Paper $23.95 ISBN: 9781861346506 Published December 2004 For sale in North and South America only

Poor Transitions

Social Exclusion and Young Adults

Colin Webster, Donald Simpson, Robert MacDonald, Andrea Abbas, Mark Cieslik, Tracy Shildrick, and Mark Simpson

Poor Transitions
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Colin Webster, Donald Simpson, Robert MacDonald, Andrea Abbas, Mark Cieslik, Tracy Shildrick, and Mark Simpson

Distributed for Policy Press at the University of Bristol

56 pages | 8 1/4 x 11 3/4 | © 2004
Paper $23.95 ISBN: 9781861346506 Published December 2004 For sale in North and South America only
This report provides a detailed picture of the processes that shape 'poor transitions'. The authors argue that understanding social exclusion and devising effective policies to reduce it requires immersion in the experiences of the socially excluded. Specifically, the report charts the longer-term transitions and outcomes of young adults who had grown up in a context of social exclusion as they reached their mid- to late-twenties; aids understanding of the key influences on social inclusion and exclusion for this age group; examines the young adults' extended participation in education, training and employment, their experiences of family life, and criminal and drug-using careers and draws out the implications for policy and practice interventions. Poor transitions is aimed at academics, policy makers, practitioners and general readers interested in an in-depth account of the biographical experiences of the socially excluded.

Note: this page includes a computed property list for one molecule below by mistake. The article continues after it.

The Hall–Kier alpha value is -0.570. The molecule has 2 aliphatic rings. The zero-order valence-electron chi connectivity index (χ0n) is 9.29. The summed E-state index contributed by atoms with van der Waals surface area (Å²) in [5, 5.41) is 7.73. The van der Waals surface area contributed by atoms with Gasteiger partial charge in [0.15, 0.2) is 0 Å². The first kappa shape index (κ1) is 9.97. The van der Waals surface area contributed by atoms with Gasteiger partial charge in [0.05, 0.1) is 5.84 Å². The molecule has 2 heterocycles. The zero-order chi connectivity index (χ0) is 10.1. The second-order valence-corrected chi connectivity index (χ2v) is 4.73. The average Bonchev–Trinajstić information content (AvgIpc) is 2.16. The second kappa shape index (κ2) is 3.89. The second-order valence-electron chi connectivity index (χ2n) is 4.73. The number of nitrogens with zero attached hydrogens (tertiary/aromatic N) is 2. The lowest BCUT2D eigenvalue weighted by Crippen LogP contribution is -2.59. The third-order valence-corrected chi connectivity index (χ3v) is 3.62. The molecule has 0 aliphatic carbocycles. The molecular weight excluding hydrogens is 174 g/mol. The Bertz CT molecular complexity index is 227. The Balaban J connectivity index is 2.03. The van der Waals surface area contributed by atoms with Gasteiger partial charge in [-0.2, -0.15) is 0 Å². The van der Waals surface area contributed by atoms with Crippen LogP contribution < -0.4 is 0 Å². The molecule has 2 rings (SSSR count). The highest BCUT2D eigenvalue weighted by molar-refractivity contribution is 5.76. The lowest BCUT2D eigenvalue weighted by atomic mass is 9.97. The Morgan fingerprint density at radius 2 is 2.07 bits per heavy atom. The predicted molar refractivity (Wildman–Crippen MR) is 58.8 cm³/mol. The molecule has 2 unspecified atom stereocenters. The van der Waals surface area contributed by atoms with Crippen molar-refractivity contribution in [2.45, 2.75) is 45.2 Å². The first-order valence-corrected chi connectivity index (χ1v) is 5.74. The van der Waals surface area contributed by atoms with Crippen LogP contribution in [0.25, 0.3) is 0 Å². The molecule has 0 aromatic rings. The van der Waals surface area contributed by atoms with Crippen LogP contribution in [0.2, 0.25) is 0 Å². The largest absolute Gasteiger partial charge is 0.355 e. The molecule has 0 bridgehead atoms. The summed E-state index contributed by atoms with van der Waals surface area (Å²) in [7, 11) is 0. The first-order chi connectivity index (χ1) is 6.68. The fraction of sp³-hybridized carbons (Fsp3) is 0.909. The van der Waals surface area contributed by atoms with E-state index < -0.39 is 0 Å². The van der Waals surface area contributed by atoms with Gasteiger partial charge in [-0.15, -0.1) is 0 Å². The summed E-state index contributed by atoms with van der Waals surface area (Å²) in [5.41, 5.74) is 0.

Contents
Acknowledgements
Executive summary

1. Introduction
    ‘Miserable measures’: a profile of deprived neighbourhoods
    Social exclusion and extended youth transitions
    Research aims
    Research methodology
2. Continuity and change in the extended transitions of socially excluded young adults
    The ‘education, training and employment’ sub-sample
    The ‘family’ sub-sample
    The ‘criminal and/or drug-using’ sub-sample
3. Broader experiences of extended transitions
    The persistence of poverty
    Leaving home and social housing
    Leisure careers: making the most of ‘staying in’
    Social networks: strong bonds but weak bridges
    ‘Critical moments’: the unpredictable consequences of bereavement and ill-health
4. Summary and conclusions
    Continuity and change in extended transitions
    Social exclusion, poverty and social networks
    De-industrialisation and the intergenerational experience of family disadvantage
    Learning from more successful transitions?
5. Implications for policy
    The cause and effects of social exclusion
    Principles and practice for tackling social exclusion
    Extended, holistic and ‘joined-up’ policy or ‘employability’?
    Area regeneration, social integration and the redistribution of wealth
6. Policy conclusions

References
Appendix: cross-sectional profile of the achieved sample
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